SeaKnots

"What the heck?" I muttered while the toothpaste oozed out of the sides of my mouth. Slowly, I eased out of my bathroom wearing a t-shirt that barely covered my butt. Curiously, I peeked into the master bedroom where a guest had been sleeping. Noticing the covers on the floor and no visible signs of a body in the bed, I tip toed toward the sliding glass door. "Oh gees" I thought in surprise. My 82 year old special visitor was briskly swimming in my pool. How invigorating is that?  What a great way to start the day.

Not only was it a great day the whole week-end was wonderfully delightful. I left work early on Friday to meet with boat designer Jim Brown, a new friend Zeta and a local sailing bud Phil. The clouds were drifting overhead in thin sheets looking like cotton candy when it is pulled off the paper stalk. The breeze was gentle at the dock with the promise of 12 - 15 knots along the coast. Being docked at the Port Canaveral Yacht Club makes ocean sailing convenient. Within an hour of our arrival we were beating out the inlet.

That dern main halyard did its usual twisting around the mast steps which prodded a conversation full of possible solutions. It was agreed that John Marples (my boat's designer) idea to drill holes in the ends of each step so a vertical line could be run from the top of the mast to the deck was the way to go. All I had to do was hope my boat surveying friend, Captain Kirk would arrive the next day and take to the bosun's chair. In the meantime, Jim, Phil, Zeta and I enjoyed breezing a long at a steady 7.6 knots for several hours.

The next day brought a real treat. Rave hydrofoil designer/sailor Mike introduced Jim and Zeta to the thrill of 'flying' above the water on their latest 17 foot prodigy. She's a real simple looking boat and except for the scratchy trampoline which begs crew to wear knee pads it is a very comfortable ride. So, while these 3 enjoyed the high speed, flat sailing ride, yours truly was able to test her photographic skills.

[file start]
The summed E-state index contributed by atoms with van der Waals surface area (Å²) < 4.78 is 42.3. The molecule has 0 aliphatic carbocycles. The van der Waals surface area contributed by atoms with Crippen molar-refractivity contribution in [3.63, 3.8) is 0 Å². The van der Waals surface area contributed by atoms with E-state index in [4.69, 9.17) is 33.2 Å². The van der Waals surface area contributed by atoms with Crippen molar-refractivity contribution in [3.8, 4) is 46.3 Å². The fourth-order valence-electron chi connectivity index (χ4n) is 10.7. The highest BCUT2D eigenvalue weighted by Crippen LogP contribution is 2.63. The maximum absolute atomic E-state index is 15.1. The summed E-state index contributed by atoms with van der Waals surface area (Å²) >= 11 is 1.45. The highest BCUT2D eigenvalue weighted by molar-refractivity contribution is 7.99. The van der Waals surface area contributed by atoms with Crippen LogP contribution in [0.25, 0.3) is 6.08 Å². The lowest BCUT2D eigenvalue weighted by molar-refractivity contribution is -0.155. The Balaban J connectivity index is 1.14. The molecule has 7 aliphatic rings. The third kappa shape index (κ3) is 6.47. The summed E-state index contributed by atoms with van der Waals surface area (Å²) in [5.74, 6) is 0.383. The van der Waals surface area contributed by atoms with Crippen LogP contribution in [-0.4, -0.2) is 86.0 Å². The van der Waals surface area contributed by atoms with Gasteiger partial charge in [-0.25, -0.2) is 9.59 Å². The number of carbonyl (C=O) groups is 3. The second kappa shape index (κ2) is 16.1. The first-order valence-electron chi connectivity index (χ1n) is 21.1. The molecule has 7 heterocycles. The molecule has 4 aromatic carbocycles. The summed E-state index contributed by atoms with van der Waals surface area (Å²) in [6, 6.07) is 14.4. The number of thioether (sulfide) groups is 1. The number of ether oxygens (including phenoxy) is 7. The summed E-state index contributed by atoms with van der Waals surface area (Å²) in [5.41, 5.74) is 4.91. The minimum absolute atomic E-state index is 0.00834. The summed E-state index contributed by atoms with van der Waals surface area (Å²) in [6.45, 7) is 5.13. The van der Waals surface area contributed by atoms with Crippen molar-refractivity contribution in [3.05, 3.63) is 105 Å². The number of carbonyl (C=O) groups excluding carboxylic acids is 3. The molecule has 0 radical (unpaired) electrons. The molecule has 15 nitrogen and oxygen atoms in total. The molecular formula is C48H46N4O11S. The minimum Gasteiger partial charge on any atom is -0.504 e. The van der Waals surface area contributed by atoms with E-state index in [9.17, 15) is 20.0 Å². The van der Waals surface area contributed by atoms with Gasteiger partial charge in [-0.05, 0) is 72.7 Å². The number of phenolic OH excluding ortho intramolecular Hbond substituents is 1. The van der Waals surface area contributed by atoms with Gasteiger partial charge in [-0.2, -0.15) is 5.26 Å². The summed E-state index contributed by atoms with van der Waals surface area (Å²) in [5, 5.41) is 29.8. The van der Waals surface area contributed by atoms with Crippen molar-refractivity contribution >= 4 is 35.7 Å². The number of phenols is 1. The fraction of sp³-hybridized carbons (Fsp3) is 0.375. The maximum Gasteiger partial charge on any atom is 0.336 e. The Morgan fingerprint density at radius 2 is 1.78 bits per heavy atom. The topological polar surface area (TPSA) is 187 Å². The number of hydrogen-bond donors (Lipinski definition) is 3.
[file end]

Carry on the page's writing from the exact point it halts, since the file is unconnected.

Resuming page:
Using my Nikon D100 for still shots and my Olympus point 'n shoot for video I was impressed with the fun I had capturing the action. Although my pictures weren't crisp enough for a cover shot, I think there are a few worth posting on this site. Stay tuned and I'll see about that task in a bit.

Meanwhile after a 2nd great sailing day preparation was made for Kirk to make the climb. Little by little he drilled one hole on the bottom step then as I carefully eased the halyard used as his safety line, he inched his way up. After about 2 hours all holes were drilled and the fairly thin dyneema was threaded vertically. Success was so far achieved as twenty four hours later when I checked on the boat the halyard did not wrap around a step. Let's hope this remains the case.

As luck would have it just as we were leaving the boat on Sunday I noticed that the new AIS widget did not have thewires soldered or clipped into the antenna widget on the back of it. On the good side I spoke with Bethel Marine where I purchased the AIS and they agreed to send their 'man' out to my boat tomorrow. I'm optimistic.